At one pound for two cavalry – and no doubt the price will go up again during 1981 – it is obvious to me that the days of big 25mm armies are numbered. In the years to come, the percentage of wargamers with 25mm armies must inevitably shrink, for this latest price rise must be the death knell of large armies of 25mm figures (I mean 500 and upwards) and of wargaming as I know it and love it. Those yet to join our ranks, or those buying additional armies, are almost certain to go for skirmish 25mm or armies in smaller scale figures. Before much longer I, and others like me, will be like the dinosaur – though very rich dinosaurs! The 25mm man will eventually become a collector, like those eccentric retired colonels and their 54mm armies of days gone by.

Well, 34 years later, I can certainly count at least 500 figures in my Napoleonic French army alone, despite it being by no means the largest 25mm army in my neighbourhood. And I hope I’m neither a dinosaur (I’m definitely not a rich one!) nor an eccentric retired colonel.

Now, here’s a sentence from R J Marrion’s report on the 50th Model Engineer Exhibition:

In retrospect, I believe the military classes reached their high point about four years ago with a number of up-and-coming young modellers such as the Perry twins delighting us with many of their scratchbuilt creations.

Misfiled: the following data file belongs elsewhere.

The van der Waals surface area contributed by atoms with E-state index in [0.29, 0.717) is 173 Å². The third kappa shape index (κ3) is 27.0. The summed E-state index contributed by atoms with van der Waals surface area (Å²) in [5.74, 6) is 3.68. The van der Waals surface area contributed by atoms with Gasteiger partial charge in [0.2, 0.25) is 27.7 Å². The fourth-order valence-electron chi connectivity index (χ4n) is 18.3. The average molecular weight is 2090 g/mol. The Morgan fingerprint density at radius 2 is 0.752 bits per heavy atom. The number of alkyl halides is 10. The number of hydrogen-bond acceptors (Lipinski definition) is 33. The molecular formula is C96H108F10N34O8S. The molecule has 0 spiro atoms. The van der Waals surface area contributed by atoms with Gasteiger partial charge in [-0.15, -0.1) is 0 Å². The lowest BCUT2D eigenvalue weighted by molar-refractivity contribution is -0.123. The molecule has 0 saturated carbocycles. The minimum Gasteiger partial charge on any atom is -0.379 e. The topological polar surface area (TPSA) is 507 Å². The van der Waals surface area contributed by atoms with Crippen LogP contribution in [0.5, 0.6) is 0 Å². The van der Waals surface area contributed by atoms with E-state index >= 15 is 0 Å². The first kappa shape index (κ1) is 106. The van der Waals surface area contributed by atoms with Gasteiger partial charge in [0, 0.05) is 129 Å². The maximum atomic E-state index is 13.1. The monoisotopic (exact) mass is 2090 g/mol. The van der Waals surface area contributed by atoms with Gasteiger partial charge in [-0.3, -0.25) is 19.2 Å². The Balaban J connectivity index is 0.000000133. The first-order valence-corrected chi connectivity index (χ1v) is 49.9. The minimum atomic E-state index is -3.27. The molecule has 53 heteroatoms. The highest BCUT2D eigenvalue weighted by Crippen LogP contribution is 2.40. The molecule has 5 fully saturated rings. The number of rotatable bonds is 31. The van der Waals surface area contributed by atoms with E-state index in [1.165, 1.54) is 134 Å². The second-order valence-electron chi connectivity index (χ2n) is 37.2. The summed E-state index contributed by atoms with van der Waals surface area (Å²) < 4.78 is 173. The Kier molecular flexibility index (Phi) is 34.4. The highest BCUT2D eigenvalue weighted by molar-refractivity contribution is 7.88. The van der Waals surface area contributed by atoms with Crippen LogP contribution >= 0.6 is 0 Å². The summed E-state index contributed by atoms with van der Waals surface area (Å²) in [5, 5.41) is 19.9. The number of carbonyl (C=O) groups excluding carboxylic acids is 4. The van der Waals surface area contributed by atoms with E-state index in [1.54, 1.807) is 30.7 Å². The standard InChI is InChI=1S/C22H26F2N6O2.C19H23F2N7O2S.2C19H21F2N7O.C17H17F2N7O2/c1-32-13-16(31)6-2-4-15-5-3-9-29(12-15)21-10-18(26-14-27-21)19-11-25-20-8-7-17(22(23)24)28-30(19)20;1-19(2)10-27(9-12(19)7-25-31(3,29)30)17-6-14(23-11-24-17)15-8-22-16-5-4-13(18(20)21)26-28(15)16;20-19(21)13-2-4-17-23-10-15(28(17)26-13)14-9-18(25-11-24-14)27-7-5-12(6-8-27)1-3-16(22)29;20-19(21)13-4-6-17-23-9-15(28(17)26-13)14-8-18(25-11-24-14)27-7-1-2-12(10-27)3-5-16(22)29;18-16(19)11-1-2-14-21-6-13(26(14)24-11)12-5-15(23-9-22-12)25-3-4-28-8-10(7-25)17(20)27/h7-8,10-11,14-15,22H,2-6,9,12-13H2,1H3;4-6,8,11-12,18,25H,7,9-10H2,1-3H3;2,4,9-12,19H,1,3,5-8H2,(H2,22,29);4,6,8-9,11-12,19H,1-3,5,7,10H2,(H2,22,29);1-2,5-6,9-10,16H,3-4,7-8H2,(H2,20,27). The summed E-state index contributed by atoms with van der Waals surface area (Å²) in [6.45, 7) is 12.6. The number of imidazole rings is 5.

Well, Mr Marrion, who seemed to be a pretty tough critic of the military modelling entries submitted to the exhibition, was dead right about the ‘up-and-coming’ young Perry twins – but little did he know exactly how far up Alan and Michael Perry would come in the hobby, nor how much their modelling efforts would continue to delight so many of us.


Filed under Books, Perry Miniatures

Police magazine features the Chunuk Bair diorama

ten one

Odd though the connection may at first seem, the May issue of the New Zealand Police magazine Ten-One features a story on our Chunuk Bair diorama.

This story came about because your blog-master (ie me!) works for the Police. This month’s issue of the internal Police magazine has a theme of Anzac Day, as police officers are always very much involved in these commemorations around the country.

You’ll have to look hard to find him, but Police National HQ Schools Advisor Roly Hermans has been transported in miniature into the thick of the battle for Chunuk Bair.

Roly was among an army of Kiwi wargaming enthusiasts recruited by film director Sir Peter Jackson to paint 5000 model soldiers for the huge battlefield diorama created for the Gallipoli centenary commemorations. read more …